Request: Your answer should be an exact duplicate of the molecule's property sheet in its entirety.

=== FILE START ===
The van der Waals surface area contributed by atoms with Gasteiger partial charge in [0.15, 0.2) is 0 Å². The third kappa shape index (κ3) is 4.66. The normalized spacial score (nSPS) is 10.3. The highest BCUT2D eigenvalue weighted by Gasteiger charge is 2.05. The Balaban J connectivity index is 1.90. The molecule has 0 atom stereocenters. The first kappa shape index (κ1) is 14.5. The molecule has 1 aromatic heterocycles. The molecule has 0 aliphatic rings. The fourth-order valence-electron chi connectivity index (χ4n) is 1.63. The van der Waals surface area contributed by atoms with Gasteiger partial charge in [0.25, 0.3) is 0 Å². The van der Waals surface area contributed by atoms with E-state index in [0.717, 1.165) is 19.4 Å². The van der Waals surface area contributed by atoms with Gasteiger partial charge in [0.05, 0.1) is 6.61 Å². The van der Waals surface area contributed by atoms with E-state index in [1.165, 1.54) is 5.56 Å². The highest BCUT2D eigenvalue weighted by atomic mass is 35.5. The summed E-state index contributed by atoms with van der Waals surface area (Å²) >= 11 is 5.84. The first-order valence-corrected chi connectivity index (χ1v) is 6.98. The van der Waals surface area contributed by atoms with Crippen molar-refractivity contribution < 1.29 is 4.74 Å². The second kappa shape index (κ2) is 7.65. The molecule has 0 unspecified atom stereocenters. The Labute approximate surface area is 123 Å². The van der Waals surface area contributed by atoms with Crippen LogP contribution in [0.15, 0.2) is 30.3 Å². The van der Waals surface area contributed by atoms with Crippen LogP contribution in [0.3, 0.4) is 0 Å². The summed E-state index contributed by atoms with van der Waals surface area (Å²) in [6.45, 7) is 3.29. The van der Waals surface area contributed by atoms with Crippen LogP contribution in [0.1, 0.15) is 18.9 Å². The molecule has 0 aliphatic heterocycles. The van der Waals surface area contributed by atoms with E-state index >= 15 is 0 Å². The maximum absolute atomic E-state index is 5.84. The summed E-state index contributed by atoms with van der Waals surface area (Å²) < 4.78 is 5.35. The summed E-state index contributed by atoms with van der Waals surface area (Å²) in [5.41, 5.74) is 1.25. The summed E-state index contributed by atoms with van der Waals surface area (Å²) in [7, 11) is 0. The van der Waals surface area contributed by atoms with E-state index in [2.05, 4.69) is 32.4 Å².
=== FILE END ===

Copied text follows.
The van der Waals surface area contributed by atoms with Gasteiger partial charge in [0.15, 0.2) is 0 Å². The third kappa shape index (κ3) is 4.66. The normalized spacial score (nSPS) is 10.3. The highest BCUT2D eigenvalue weighted by Gasteiger charge is 2.05. The Balaban J connectivity index is 1.90. The molecule has 0 atom stereocenters. The first kappa shape index (κ1) is 14.5. The molecule has 1 aromatic heterocycles. The molecule has 0 aliphatic rings. The fourth-order valence-electron chi connectivity index (χ4n) is 1.63. The van der Waals surface area contributed by atoms with Gasteiger partial charge in [0.25, 0.3) is 0 Å². The van der Waals surface area contributed by atoms with E-state index in [0.717, 1.165) is 19.4 Å². The van der Waals surface area contributed by atoms with Gasteiger partial charge in [0.05, 0.1) is 6.61 Å². The van der Waals surface area contributed by atoms with E-state index in [1.165, 1.54) is 5.56 Å². The highest BCUT2D eigenvalue weighted by atomic mass is 35.5. The summed E-state index contributed by atoms with van der Waals surface area (Å²) >= 11 is 5.84. The first-order valence-corrected chi connectivity index (χ1v) is 6.98. The van der Waals surface area contributed by atoms with Crippen molar-refractivity contribution < 1.29 is 4.74 Å². The second kappa shape index (κ2) is 7.65. The molecule has 0 unspecified atom stereocenters. The Labute approximate surface area is 123 Å². The van der Waals surface area contributed by atoms with Crippen LogP contribution in [0.15, 0.2) is 30.3 Å². The van der Waals surface area contributed by atoms with Crippen LogP contribution in [0.3, 0.4) is 0 Å². The summed E-state index contributed by atoms with van der Waals surface area (Å²) in [6.45, 7) is 3.29. The van der Waals surface area contributed by atoms with Crippen LogP contribution in [0.1, 0.15) is 18.9 Å². The molecule has 0 aliphatic heterocycles. The van der Waals surface area contributed by atoms with E-state index >= 15 is 0 Å². The maximum absolute atomic E-state index is 5.84. The summed E-state index contributed by atoms with van der Waals surface area (Å²) < 4.78 is 5.35. The summed E-state index contributed by atoms with van der Waals surface area (Å²) in [5.41, 5.74) is 1.25. The summed E-state index contributed by atoms with van der Waals surface area (Å²) in [7, 11) is 0. The van der Waals surface area contributed by atoms with E-state index in [2.05, 4.69) is 32.4 Å².